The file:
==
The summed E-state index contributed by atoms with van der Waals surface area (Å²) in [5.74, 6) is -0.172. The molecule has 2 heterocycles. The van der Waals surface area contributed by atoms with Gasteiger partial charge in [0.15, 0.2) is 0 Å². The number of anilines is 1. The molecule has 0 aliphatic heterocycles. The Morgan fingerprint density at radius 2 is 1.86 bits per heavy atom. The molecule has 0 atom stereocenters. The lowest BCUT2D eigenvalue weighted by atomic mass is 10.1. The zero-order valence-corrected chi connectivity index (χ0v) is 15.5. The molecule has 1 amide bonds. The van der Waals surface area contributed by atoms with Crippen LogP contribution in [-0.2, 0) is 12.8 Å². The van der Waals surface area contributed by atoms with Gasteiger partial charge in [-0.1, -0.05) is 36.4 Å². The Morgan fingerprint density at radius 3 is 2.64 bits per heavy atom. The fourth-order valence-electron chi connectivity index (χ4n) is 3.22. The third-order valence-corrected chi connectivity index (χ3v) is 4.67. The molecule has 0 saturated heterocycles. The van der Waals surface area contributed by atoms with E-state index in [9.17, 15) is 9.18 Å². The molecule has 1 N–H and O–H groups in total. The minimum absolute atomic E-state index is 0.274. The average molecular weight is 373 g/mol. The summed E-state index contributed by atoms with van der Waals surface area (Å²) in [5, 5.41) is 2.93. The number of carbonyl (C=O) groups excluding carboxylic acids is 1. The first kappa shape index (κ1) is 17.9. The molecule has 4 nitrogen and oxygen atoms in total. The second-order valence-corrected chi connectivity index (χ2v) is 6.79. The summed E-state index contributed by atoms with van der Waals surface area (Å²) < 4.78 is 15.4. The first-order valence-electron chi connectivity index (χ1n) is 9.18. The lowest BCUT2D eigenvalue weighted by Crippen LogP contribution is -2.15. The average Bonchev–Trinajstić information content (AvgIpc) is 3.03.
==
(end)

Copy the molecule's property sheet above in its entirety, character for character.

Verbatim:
The summed E-state index contributed by atoms with van der Waals surface area (Å²) in [5.74, 6) is -0.172. The molecule has 2 heterocycles. The van der Waals surface area contributed by atoms with Gasteiger partial charge in [0.15, 0.2) is 0 Å². The number of anilines is 1. The molecule has 0 aliphatic heterocycles. The Morgan fingerprint density at radius 2 is 1.86 bits per heavy atom. The molecule has 0 atom stereocenters. The lowest BCUT2D eigenvalue weighted by atomic mass is 10.1. The zero-order valence-corrected chi connectivity index (χ0v) is 15.5. The molecule has 1 amide bonds. The van der Waals surface area contributed by atoms with Crippen LogP contribution in [-0.2, 0) is 12.8 Å². The van der Waals surface area contributed by atoms with Gasteiger partial charge in [-0.1, -0.05) is 36.4 Å². The Morgan fingerprint density at radius 3 is 2.64 bits per heavy atom. The fourth-order valence-electron chi connectivity index (χ4n) is 3.22. The third-order valence-corrected chi connectivity index (χ3v) is 4.67. The molecule has 0 saturated heterocycles. The van der Waals surface area contributed by atoms with E-state index in [9.17, 15) is 9.18 Å². The molecule has 1 N–H and O–H groups in total. The minimum absolute atomic E-state index is 0.274. The average molecular weight is 373 g/mol. The summed E-state index contributed by atoms with van der Waals surface area (Å²) in [5, 5.41) is 2.93. The number of carbonyl (C=O) groups excluding carboxylic acids is 1. The first kappa shape index (κ1) is 17.9. The molecule has 4 nitrogen and oxygen atoms in total. The second-order valence-corrected chi connectivity index (χ2v) is 6.79. The summed E-state index contributed by atoms with van der Waals surface area (Å²) < 4.78 is 15.4. The first-order valence-electron chi connectivity index (χ1n) is 9.18. The lowest BCUT2D eigenvalue weighted by Crippen LogP contribution is -2.15. The average Bonchev–Trinajstić information content (AvgIpc) is 3.03.